Things don’t go that smoothly, though. Do they ever? We take turns waking up all night, our brains filled with stories about every strange sound we catch over the noise of the too-loud TV. On top of the anxiety, our night is peppered with the sound of footsteps on a phantom wood floor – a common phenomenon, apparently – and the sound of a jiggling door handle. There’s also the unnerving sound of someone walking on the floor above us, the most unsettling event of the night, as there is no floor above the third, yet the tap-tap-tapping is endless nonetheless.
After a sleepless night, we meet with Myste French, the front desk supervisor, for a tour of the building. During our walk, we hear lots of stories we were thankful we didn’t know the night before.
The tour“We don’t necessarily promote it but we don’t hide it,” said French of the hotel’s resident ghosts. “To some people, it’s a draw. To other people, it’s a turnoff. So we don’t want turn away prospective guests, but we also don’t want to deny what’s happening and be respectful to the beings that are here. Not exploit them but also not deny their existence. We toe the center line on that issue.”
During our tour, French takes us down to the basement, showing us the tunnels that run through the hotel and under the sidewalks of Silverton, unbeknownst to passersby.
“There were tunnels that kind of connected the respectable areas of town with the red light district,” French said. “We have what’s called an underground sidewalk … and that apparently connected to the tunnel system that went over to Blair Street. Near where that connection was made, there’s a ghost down there they speculate might actually be the old sheriff from that time – Sheriff Dowd. He was suspected of running the ring of bringing the women over to the respectable side of town.”
Staff at the hotel also suspect the sheriff is the spirit that haunts the key room where there has been reported activity. At one point, someone took a photo of a dark apparition, which appeared to guard the doorway of the room.
There’s also the conference room in the basement, where one of the few female spirits haunts.
“Her name is Miss Mary, and she has a British accent. Associated with her visitations will often be women singing or women humming, the sound of a beautiful woman’s voice singing, and the smell of perfume like honeysuckle or vanilla.”
Down the hall is the theater, where the saloon was originally located. It’s there where you’ll find a lot of activity, which is thought to be caused by a spirit called “The Bartender.”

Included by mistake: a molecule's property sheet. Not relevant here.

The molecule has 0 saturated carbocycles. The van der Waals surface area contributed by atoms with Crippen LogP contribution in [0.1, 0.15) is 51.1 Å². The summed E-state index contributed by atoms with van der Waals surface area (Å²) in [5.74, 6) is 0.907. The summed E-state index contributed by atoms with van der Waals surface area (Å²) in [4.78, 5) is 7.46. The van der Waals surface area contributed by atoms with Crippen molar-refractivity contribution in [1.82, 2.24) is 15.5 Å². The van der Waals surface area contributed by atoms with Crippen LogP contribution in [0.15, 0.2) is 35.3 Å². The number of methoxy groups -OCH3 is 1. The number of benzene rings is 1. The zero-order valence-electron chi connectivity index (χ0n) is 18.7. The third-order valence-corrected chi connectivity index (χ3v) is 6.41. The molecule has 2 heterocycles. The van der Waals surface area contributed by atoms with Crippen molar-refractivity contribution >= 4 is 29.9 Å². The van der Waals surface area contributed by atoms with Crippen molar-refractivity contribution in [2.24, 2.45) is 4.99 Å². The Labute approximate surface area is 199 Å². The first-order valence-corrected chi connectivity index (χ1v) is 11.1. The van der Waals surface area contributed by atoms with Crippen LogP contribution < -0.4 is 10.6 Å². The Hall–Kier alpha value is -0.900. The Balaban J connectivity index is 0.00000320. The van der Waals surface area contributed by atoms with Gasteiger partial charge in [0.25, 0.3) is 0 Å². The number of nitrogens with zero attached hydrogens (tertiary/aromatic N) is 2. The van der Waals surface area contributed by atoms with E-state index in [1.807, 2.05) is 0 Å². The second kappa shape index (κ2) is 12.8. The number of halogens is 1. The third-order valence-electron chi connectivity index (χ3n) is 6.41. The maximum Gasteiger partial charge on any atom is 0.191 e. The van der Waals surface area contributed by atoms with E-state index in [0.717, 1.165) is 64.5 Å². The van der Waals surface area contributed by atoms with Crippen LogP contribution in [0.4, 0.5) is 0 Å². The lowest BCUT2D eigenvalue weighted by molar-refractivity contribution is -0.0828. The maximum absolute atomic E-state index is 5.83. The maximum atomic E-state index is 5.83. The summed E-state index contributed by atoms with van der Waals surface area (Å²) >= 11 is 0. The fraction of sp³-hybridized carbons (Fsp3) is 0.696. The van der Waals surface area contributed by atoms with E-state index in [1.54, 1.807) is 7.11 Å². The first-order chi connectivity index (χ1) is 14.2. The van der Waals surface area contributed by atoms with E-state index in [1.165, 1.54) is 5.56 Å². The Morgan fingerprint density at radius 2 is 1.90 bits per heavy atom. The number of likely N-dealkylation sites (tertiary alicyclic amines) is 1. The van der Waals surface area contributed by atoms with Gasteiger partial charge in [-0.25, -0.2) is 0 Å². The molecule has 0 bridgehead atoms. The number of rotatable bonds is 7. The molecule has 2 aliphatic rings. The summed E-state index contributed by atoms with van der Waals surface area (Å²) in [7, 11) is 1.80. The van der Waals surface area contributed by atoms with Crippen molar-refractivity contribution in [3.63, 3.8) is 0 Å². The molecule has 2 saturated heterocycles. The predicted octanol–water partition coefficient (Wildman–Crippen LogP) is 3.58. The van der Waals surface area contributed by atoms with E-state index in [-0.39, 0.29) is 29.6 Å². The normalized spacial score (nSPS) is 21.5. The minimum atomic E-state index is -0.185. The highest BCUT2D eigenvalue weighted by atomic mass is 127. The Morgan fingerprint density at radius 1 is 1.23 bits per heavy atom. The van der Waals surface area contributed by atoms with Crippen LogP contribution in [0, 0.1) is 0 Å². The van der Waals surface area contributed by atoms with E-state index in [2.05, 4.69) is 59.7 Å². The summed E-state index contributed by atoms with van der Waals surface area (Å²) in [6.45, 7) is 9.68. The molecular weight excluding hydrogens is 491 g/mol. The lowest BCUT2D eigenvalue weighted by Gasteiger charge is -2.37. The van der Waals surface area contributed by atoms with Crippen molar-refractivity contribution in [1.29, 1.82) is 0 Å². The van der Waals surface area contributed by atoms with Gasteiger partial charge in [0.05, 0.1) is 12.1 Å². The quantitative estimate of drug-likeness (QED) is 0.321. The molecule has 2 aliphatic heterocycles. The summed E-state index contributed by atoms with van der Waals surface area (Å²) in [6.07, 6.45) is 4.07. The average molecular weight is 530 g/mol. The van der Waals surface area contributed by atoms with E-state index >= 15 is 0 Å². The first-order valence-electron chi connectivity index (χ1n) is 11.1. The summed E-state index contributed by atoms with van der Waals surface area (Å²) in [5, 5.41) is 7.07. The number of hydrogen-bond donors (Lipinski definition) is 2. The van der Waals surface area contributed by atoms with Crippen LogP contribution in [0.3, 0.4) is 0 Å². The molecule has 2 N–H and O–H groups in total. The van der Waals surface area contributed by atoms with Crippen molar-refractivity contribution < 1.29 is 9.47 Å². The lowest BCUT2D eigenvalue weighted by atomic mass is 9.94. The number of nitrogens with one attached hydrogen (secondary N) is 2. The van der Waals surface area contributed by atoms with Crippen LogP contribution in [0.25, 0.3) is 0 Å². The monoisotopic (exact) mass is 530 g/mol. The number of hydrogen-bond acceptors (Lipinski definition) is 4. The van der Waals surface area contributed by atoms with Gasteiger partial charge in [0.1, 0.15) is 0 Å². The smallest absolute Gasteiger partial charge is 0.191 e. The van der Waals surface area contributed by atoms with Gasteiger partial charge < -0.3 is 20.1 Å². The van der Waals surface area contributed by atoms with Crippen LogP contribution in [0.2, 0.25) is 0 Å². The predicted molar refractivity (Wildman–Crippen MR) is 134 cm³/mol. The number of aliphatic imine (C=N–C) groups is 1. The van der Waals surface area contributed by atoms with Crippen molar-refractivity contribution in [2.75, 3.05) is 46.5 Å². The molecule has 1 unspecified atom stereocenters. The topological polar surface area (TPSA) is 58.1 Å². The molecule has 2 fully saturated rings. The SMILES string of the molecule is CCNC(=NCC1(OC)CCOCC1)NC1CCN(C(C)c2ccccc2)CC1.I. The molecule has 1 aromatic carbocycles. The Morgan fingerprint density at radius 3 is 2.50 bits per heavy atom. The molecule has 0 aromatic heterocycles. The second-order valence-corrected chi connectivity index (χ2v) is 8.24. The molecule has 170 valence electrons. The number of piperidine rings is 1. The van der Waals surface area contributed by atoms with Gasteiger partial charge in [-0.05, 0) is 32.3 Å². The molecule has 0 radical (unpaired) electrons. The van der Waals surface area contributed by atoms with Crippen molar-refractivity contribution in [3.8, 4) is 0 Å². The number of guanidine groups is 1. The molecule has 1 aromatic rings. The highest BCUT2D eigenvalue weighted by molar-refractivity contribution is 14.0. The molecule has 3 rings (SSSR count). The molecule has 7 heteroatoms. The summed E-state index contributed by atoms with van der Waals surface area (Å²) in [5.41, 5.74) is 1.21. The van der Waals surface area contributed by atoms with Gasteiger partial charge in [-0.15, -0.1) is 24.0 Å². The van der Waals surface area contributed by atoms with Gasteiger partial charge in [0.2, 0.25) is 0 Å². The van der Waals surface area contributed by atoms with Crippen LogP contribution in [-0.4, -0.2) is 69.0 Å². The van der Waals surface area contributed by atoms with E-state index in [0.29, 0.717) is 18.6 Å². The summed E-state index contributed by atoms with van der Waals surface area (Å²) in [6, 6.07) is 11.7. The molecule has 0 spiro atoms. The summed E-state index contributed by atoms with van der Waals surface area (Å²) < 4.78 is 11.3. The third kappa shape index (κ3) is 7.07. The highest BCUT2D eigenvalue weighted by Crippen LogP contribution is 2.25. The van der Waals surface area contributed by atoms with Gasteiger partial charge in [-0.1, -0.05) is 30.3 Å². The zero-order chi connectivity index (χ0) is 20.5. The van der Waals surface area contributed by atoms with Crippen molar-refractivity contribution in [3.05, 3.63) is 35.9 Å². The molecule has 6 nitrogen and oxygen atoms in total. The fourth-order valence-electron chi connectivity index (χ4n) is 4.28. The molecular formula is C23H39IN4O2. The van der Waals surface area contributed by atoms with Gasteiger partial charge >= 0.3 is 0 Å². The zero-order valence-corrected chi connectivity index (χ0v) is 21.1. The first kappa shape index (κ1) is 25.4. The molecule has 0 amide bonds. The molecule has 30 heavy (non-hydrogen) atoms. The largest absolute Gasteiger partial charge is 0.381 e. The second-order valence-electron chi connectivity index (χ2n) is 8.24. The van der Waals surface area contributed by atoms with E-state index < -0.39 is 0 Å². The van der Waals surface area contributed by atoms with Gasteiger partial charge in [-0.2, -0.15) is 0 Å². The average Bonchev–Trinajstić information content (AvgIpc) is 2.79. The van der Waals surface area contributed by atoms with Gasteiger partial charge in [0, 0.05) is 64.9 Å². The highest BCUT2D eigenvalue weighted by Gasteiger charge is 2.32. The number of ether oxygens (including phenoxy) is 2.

“He is kind of serious and likes to be respected. If people are being loose and jokey about the ghosts, he’ll tend to play tricks on them and try to gain respect,” French said. “People will hear music. They’ll hear old-timey tunes or a piano playing. There’ll be glasses clinking. There’ll be cheering, kind of like a raucous crowd down there. Sometimes people will even see a mist floating across the stage.”
As we stand near the entrance of the theater listening to French, we hear rustling toward the back of the room, and a tapping noise behind the curtain. Chalking it up to the hotel staff, we aren’t too bothered by it. Well, until we walk to the stage and no one is, or had been, back there.
“Did you hear that, too?” we ask French. She had not. We move on to the next portion of the tour, unnerved.
Next is the main level of the Grand Imperial, where we learn of the spirits that cause trouble in the kitchen. They have a penchant for knocking over pots, pans, and food on the counter, and at times, causing the soda machine to malfunction.
One ghost – who staff believe perished in an avalanche – still likes to visit the bar and order a drink. Once he puts in his order, he vanishes into thin air without taking a sip.
The second and third floors are, as with the rest of the hotel, filled with stories of ghostly activity. One of the common things to hear, we learn, is footsteps approaching your door. The upper levels’ most famous apparition is Luigi – a man who died by suicide in 1890 in Room 314. Today, Luigi enjoys playing tricks on guests.
“A somewhat prominent actor was staying here and went up to his room. (He) got checked in, went back up to his room and was locked out – the little chain. Someone had put the chain across. … Then we had some kids who were staying here and they were super interested when they got here. ‘Tell us about the ghost! We want to know all the stories!’ And we were like, ‘OK, well if you have any experiences, you’ll have to let me know.’ And the next morning, the little girl told me that she when she was in the shower, she heard whispering in the bathroom, and then when she got out of the shower, she went into the main room to watch TV with her family, and the shower turned on. It stayed on for like 30 seconds and then turned off. She was ecstatic. She was so happy. She wanted to make contact and she made contact.”
A big part of making a connection with the spirits, French said, is a person’s willingness to be open to the supernatural. None of the ghosts at the Grand Imperial are vicious, so it’s fine to be open to them, even if the idea is a bit unsettling.
“There’s nothing malicious or malignant or evil in the building. Nothing is trying to hurt anybody or scare anybody. It’s more trickster, prankster kind of things or deaths where they were probably a pretty sad person who was dealing with a lot of anguish at that time.”